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Dyneema Explained: What It Is & Why You Need It

Stronger Than Steel & Lighter Than a Feather, Dyneema Could Save Your Life

Pando Moto Jeans are made with Dyneema
Photo credit: Pando Moto.

Thanks to the advance of technology, motorcycle armor is getting lighter and more comfortable every year. Once relegated to high-risk riding like track racing and off-road riding, the hard-uncomfortable armor of the past is now light and malleable enough to wear on your everyday commute.

From materials that break the rules of Newtonian physics to fabrics that are stronger than steel, companies are finding more and more ways to keep motorcyclists safe on the road. One of those miracle materials is a synthetic fiber called Dyneema.

Origins

Like many great innovations, Dyneema was invented by accident. In 1968, a DSM chemist named Dr. Albert Pennings was researching polyethylene, a common material in plastics, when he happened to develop a material that he couldn’t pull apart. When his discovery was overlooked, he continued studying and developing it until it was made commercially available by DSM in 1990.

It’s a gel-spun, multi-filament fiber created from an ultra-high molecular weight polyethylene, also known as a super-plastic. Dyneema’s unique chemical composition makes it significantly stronger (15 times stronger than steel, in fact). In addition, Dyneema is waterproof, resistant to fire and chemicals, can withstand extreme temperatures, has a low density, doesn’t cause allergic reactions, and it floats, because why not.

Because of its extensive development before being brought to market, Dyneema came out of the gate as one of the most interesting materials in the world. Its combination of strength and durability with its flexibility makes it not only one of the strongest, but also one of the most versatile materials in the world.

The fact that it is formed of fibers only adds to that versatility. This means that it can be woven together to create fabrics. These fabrics can be made entirely of Dyneema or blended with other fabrics to give said fabrics some of Dyneema’s unique properties. While these blends, like in motorcycle denim and jackets aren’t as strong as 100% Dyneema fabric, they are notably stronger than they would be on their own.

Dyneema Applications

Military Vehicle Armor

It’s no surprise that Dyneema is commonly used in body and vehicle armor. Its ability to be molded makes it easy to shape it into reinforcement panels in tactical vehicles, protective against gunfire, IEDs, and shrapnel. Its strength allows Dyneema to be used for protection against threats such as direct fire from an automatic rifle, grenades, and land mines. Thanks to its lighter weight than steel armor, Dyneema armor can be applied to vehicles without a significant loss of speed or performance. Dyneema is also often used to armor boats and aircraft, thanks to its light weight and buoyancy.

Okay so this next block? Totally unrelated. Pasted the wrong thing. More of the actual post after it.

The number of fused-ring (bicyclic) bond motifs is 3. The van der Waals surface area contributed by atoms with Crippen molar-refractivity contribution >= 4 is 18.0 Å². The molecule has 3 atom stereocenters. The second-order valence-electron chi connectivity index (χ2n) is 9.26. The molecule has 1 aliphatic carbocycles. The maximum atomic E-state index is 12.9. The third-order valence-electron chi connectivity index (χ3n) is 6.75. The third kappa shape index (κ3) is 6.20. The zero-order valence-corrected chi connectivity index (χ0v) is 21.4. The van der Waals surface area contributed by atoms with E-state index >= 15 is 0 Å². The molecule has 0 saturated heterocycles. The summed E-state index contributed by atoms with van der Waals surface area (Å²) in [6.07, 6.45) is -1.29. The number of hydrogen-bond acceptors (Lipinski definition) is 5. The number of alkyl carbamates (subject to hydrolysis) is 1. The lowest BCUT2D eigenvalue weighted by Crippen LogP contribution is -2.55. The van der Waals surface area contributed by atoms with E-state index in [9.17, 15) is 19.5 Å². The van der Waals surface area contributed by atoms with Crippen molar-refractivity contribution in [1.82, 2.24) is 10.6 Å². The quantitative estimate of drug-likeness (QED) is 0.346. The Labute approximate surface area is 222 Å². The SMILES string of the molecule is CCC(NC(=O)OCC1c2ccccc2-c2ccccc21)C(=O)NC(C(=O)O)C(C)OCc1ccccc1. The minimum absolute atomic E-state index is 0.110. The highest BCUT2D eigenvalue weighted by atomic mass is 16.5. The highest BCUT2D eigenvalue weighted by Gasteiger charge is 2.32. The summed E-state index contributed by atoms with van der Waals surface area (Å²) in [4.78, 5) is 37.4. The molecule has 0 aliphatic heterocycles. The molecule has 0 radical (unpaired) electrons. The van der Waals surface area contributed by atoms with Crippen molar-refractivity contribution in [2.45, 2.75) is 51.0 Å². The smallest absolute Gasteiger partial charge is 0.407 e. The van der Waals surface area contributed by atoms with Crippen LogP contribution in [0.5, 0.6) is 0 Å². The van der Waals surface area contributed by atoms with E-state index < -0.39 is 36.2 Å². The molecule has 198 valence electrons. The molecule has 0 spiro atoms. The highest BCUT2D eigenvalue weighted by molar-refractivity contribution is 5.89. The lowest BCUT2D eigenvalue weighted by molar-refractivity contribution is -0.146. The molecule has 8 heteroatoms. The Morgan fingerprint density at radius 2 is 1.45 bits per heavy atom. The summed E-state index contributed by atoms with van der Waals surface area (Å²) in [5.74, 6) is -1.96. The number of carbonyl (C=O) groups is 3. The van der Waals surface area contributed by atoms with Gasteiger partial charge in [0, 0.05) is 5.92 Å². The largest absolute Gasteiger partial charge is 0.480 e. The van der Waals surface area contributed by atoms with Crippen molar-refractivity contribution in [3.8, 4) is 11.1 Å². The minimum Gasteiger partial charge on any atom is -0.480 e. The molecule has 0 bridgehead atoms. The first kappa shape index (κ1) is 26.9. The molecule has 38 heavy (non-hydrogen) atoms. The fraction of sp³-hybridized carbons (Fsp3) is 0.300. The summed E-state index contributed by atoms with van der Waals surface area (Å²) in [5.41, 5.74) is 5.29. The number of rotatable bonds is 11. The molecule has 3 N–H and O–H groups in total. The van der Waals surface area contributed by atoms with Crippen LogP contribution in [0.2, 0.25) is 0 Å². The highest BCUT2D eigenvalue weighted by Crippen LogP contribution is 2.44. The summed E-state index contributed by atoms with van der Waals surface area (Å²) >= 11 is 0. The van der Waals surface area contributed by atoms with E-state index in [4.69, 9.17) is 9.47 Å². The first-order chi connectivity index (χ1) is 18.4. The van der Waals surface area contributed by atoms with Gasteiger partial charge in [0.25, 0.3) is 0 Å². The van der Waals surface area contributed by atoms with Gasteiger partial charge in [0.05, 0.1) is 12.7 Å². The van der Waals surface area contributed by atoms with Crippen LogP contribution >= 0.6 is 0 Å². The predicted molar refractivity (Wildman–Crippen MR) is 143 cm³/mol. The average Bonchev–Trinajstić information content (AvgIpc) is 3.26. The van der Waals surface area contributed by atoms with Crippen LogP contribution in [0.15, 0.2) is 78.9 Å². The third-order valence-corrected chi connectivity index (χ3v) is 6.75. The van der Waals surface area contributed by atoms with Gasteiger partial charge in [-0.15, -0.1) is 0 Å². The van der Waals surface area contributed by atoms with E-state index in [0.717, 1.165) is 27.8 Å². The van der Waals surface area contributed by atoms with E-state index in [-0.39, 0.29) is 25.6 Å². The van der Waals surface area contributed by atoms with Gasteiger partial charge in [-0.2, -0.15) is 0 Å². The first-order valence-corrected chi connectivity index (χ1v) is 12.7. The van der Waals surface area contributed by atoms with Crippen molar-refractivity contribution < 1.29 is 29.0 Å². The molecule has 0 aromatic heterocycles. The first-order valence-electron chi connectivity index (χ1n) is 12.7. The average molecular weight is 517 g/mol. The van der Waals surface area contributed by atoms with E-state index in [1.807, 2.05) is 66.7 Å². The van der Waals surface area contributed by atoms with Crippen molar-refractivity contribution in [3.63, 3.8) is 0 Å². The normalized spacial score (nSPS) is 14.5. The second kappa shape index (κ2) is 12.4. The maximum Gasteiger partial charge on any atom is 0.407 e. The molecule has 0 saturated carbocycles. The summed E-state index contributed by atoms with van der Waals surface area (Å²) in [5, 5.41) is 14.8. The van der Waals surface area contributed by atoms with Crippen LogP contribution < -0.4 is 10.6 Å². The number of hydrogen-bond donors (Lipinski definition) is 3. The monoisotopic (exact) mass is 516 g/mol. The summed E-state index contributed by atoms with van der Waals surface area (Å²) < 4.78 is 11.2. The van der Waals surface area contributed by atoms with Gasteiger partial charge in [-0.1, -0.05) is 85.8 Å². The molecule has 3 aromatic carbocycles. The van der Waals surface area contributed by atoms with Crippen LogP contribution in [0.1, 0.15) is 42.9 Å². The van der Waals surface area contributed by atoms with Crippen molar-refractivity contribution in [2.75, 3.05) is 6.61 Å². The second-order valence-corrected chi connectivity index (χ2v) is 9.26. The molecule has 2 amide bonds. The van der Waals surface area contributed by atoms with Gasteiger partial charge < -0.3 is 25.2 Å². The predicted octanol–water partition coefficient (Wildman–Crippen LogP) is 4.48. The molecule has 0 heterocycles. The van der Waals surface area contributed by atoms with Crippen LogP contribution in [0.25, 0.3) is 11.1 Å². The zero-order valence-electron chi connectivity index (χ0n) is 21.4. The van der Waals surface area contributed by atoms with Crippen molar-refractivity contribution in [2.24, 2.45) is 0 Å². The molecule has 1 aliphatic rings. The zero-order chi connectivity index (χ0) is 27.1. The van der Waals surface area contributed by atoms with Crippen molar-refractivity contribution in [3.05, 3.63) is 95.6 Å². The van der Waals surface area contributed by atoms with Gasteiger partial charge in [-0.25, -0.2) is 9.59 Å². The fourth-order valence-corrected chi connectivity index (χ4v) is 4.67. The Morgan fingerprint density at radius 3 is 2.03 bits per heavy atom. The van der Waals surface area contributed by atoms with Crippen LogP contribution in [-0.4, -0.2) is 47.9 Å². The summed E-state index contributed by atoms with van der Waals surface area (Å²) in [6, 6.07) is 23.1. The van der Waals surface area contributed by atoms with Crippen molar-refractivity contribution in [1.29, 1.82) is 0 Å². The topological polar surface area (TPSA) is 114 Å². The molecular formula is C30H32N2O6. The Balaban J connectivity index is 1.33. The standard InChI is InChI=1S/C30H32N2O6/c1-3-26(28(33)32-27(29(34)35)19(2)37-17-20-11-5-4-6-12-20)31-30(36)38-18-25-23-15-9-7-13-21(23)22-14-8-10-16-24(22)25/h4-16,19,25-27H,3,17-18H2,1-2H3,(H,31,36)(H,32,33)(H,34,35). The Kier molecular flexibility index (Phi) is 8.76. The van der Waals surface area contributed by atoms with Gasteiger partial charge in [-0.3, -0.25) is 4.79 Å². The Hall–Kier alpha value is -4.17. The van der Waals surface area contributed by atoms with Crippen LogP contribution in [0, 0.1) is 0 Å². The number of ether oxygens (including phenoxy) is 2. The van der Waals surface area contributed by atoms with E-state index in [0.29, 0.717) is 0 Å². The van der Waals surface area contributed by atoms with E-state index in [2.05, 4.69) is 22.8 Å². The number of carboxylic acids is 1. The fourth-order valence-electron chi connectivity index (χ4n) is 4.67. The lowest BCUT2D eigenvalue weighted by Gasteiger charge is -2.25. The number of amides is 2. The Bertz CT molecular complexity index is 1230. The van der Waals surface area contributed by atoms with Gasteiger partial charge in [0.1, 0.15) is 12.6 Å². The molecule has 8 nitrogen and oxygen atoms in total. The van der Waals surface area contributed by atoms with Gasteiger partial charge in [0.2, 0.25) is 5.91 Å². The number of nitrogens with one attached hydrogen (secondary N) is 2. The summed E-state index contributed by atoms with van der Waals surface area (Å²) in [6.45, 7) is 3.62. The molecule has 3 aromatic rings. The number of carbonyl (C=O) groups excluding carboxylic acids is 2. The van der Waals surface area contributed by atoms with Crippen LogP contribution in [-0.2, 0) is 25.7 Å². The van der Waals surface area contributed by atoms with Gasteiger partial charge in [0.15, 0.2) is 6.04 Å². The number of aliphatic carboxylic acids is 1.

Body Armor

dyneema body armor

This lightness is also a benefit in personal body armor. Body armor such as bulletproof vests and jackets can be worn in extreme environments and for longer periods of time than heavier material. The addition of Dyneema armor plates, which can be molded to fit against the body and placed inside garment sleeves only increases the protection.

Outdoor Gear

In the outdoor industry, durability and safety are at a premium, so it’s no surprise that Dyneema is prevalent here. Originally used in boat sails thanks in part to its buoyancy, lightweight, and water-resistance, it has since made its way into super-strong fishing lines and gloves.

The material is a wonder for outdoor applications, thanks to its ability to repel water and wind, its ultralight properties, and its ability to pack down to minuscule size. You’ll often find it in gear lauded for its toughness and low weight. Many pieces of gear in Hyperlite’s lines, like their tents and backpacks, use Dyneema. Other brands like Mountain Hardwear and Ecco use Dyneema in everything from boots and packs to emergency jackets.

Denim & Motorcycle Clothing

While it’s been around for a while, Dyneema is a relatively new fabric in the motorcycle world. Most notably, it’s woven with denim to greatly improve the abrasion resistance of motorcycle apparel. Thanks to its soft touch and lightweight, motorcycle denim with Dyneema is indistinguishable from unblended denim fabric. But it is significantly more protective.

Motorcycle denim with over 50% Dyneema can survive a 4-second slide on asphalt before wearing though, much longer than the half-second of sliding that denim alone can withstand. The takeaway here is that if you have a crash that sends you sliding for four straight seconds, you’ll have a lot of worries, but road rash won’t be one of them if you’re wearing Dyneema denim.